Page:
SI Vault
Ray Kennedy
October 06, 1980
Washington's voluble Joe Theismann sports this gaudy ring on his pinkie, but he wants a real Super Bowl job
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October 06, 1980

A Mouth That Roars

Washington's voluble Joe Theismann sports this gaudy ring on his pinkie, but he wants a real Super Bowl job

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The nadir of what Theismann calls his "NFL roller-coaster ride" came one October evening in 1977. Speaking at a boosters' dinner, he was asked about Allen and, much to his regret, he pulled the cork on his bottled-up emotions. Among other things, he said Allen used people and was less than honest, particularly in denying Theismann his chance to play. Saying he drew his incentive to keep trying from the fans, Little Joe concluded, "I stopped playing for George Allen two years ago, because I can't play for someone who treats me that way."

Theismann was unaware there was a reporter present, and when his remarks made the morning editions, he rushed to Allen's doorstep at 7:30 a.m. to apologize. No answer. Returning home, he was confronted by Cheryl, who said, "Your big mouth got you in trouble again!" He says now, "She began crying, and it got so bad I had to draw the blinds."

Theismann apologized to Allen later that morning. Allen said he was hurt but understood Joe's frustrations. "When I wasn't traded after that incident," says Theismann, "I put all thoughts of moving to another team out of my head. I was George's insurance policy, and obviously nothing I did or could do would change that. I thought about tossing in the towel, and if I hadn't been married with a family, I might have. The last time I saw George—as he was walking out of here—he told me, 'You'll probably get to play now.' "

"Live for today" is another of Theismann's favorite sayings, and he does just that. In addition to being on TV and radio as a pitchman for furniture, cameras, banks and several charities, he does a Monday evening sportscast in the nation's capital during the football season and co-hosts a TV talk show. Good Morning, Washington, in the off-season. Monday nights he holds court at his restaurant, which isn't far from his two-story colonial home in Vienna, Va. Ever the scrambler-about-town, he plays the Hollywood Joe role to the hilt: limos, tinted shades and a wardrobe he describes as "modern flashy." Otherwise, he is Joe Homebody. "I can play the scene," he explains, "but I still have three children."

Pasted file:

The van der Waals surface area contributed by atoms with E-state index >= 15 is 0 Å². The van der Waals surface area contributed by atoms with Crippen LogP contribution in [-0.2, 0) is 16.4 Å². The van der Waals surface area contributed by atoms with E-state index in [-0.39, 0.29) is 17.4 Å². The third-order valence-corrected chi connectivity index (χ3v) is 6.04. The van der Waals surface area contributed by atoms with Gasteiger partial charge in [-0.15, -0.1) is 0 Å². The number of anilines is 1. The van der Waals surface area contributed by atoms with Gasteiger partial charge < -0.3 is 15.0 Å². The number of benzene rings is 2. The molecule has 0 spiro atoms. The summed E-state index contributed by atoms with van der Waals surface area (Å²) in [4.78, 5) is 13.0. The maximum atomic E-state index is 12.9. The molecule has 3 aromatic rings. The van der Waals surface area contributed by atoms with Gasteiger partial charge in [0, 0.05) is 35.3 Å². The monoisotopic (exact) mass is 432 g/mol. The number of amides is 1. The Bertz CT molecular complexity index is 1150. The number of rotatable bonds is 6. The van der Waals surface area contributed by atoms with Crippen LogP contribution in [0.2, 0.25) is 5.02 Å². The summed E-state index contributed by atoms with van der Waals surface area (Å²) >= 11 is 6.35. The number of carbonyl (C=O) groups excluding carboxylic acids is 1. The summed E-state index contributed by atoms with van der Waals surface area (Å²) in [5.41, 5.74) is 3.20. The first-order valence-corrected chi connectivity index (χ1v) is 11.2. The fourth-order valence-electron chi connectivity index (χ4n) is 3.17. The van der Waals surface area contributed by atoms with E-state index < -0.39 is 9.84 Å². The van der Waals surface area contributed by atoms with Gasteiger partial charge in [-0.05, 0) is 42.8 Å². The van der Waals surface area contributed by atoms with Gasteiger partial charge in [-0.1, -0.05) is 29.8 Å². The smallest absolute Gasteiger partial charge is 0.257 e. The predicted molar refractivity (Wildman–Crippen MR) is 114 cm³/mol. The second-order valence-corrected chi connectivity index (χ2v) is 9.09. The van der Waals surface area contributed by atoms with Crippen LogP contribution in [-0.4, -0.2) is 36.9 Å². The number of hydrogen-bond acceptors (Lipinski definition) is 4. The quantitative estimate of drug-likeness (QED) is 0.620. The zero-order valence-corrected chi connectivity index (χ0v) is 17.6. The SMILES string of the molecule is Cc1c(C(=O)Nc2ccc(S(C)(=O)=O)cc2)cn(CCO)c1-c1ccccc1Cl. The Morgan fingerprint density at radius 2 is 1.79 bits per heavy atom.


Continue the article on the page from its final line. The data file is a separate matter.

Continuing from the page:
And how does the star quarterback prime himself for the big Sunday game? A cartoon freak, Theismann gets up early on Saturdays with his three kids, Joey, 9, Amy, 7, and Patrick, 19 months, and settles in for a long morning of watching TV monsters and space cadets, beginning with his favorite character, The Roadrunner. Theismann loves TV and, though a former Academic All-America who graduated with a B average in sociology, hates books. "I read slowly and I move my lips," he says.

Theismann wants to be in the flicks and has in fact already acted in one film, entitled Sam Marlow, Private Eye, in which he mainly stands behind George Raft with his arms folded, looking tough, like a linebacker. "When I think about the future, I think about acting and movies and TV and sportscasting," says Theismann. "I'd really like that. On my Canadian visa, when I played up there, they had me down as an 'entertainer,' and they were right. That's the business I'm in—show business—and the football field is my stage."

Theismann has taken acting lessons, and his Hollywood agent takes him on the rounds of the casting directors. Hence the Hollywood Joe handle, which was hung on him by former Redskin Center Ted Fritsch and instantly stuck, much to Theismann's delight. He feels it lends luster to his image and equates him with his hero and fellow Hungarian, Broadway Joe Namath. From the way Theismann's distaff fans, not to mention lady feature writers, go on about his tousled blond hair, devilish blue eyes and flashing white teeth, the world may indeed be ready for a bent-nose heartthrob. Theismann sees himself as a cross between Clint Eastwood and Burt Reynolds, and he has been studying their macho ways. "I've seen Smokey and the Bandit 10 times on cable TV," he says.

While the silver screen waits, Theismann is making do with a Redskin contract that pays him $150,000 a season, plus bonuses. Come renewal time in 1982, he could command half a mil a year. Entrepreneur Joe dabbles in the silver market, owns part of a broodmare in Kentucky and has assorted real-estate holdings, including a condominium in Fort Lauderdale that is just a long pass or two from Billy Kilmer's place. "Maybe we'll get together for a round of golf sometime," says Theismann.

Though he keeps saying "Talk is cheap," Theismann is not above charging $3,000 to $5,000 for one of the 40 or so lectures he gives on motivation to business groups during the off-season. One of the better jock orators, he delivers his football-as-a-microcosm-of-society speech with a rousing élan that would do Rockne proud. Which figures. Even when he is alone, Theismann talks aloud to himself. And, of course, he will bend anyone's ear for free—especially if the listener is taking notes.

"Yes, sure," says the intrepid reporter, winding down in a second go-around with the mobile quarterback, "but looking back do you feel...?"

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